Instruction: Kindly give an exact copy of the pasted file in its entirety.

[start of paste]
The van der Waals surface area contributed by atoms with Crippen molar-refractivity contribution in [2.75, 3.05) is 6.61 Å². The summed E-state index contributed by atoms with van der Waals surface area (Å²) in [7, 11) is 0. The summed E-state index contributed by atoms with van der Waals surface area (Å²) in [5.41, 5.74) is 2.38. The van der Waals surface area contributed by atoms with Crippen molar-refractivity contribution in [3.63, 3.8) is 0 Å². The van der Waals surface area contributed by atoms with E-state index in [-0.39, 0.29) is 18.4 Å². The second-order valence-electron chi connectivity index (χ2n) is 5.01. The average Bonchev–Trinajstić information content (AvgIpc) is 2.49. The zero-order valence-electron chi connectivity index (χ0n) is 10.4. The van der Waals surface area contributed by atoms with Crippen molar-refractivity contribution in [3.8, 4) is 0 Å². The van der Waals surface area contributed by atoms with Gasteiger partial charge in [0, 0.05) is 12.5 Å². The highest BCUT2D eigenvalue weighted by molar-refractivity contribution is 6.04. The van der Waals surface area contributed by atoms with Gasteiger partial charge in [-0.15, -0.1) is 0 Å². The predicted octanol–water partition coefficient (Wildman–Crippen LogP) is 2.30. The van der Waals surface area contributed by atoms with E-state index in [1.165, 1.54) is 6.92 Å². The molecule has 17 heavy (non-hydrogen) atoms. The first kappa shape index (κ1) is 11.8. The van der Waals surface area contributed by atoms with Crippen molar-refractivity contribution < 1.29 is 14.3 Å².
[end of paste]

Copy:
The van der Waals surface area contributed by atoms with Crippen molar-refractivity contribution in [2.75, 3.05) is 6.61 Å². The summed E-state index contributed by atoms with van der Waals surface area (Å²) in [7, 11) is 0. The summed E-state index contributed by atoms with van der Waals surface area (Å²) in [5.41, 5.74) is 2.38. The van der Waals surface area contributed by atoms with Crippen molar-refractivity contribution in [3.63, 3.8) is 0 Å². The van der Waals surface area contributed by atoms with E-state index in [-0.39, 0.29) is 18.4 Å². The second-order valence-electron chi connectivity index (χ2n) is 5.01. The average Bonchev–Trinajstić information content (AvgIpc) is 2.49. The zero-order valence-electron chi connectivity index (χ0n) is 10.4. The van der Waals surface area contributed by atoms with Crippen molar-refractivity contribution in [3.8, 4) is 0 Å². The van der Waals surface area contributed by atoms with Gasteiger partial charge in [0, 0.05) is 12.5 Å². The highest BCUT2D eigenvalue weighted by molar-refractivity contribution is 6.04. The van der Waals surface area contributed by atoms with Gasteiger partial charge in [-0.15, -0.1) is 0 Å². The predicted octanol–water partition coefficient (Wildman–Crippen LogP) is 2.30. The van der Waals surface area contributed by atoms with E-state index in [1.165, 1.54) is 6.92 Å². The molecule has 17 heavy (non-hydrogen) atoms. The first kappa shape index (κ1) is 11.8. The van der Waals surface area contributed by atoms with Crippen molar-refractivity contribution < 1.29 is 14.3 Å².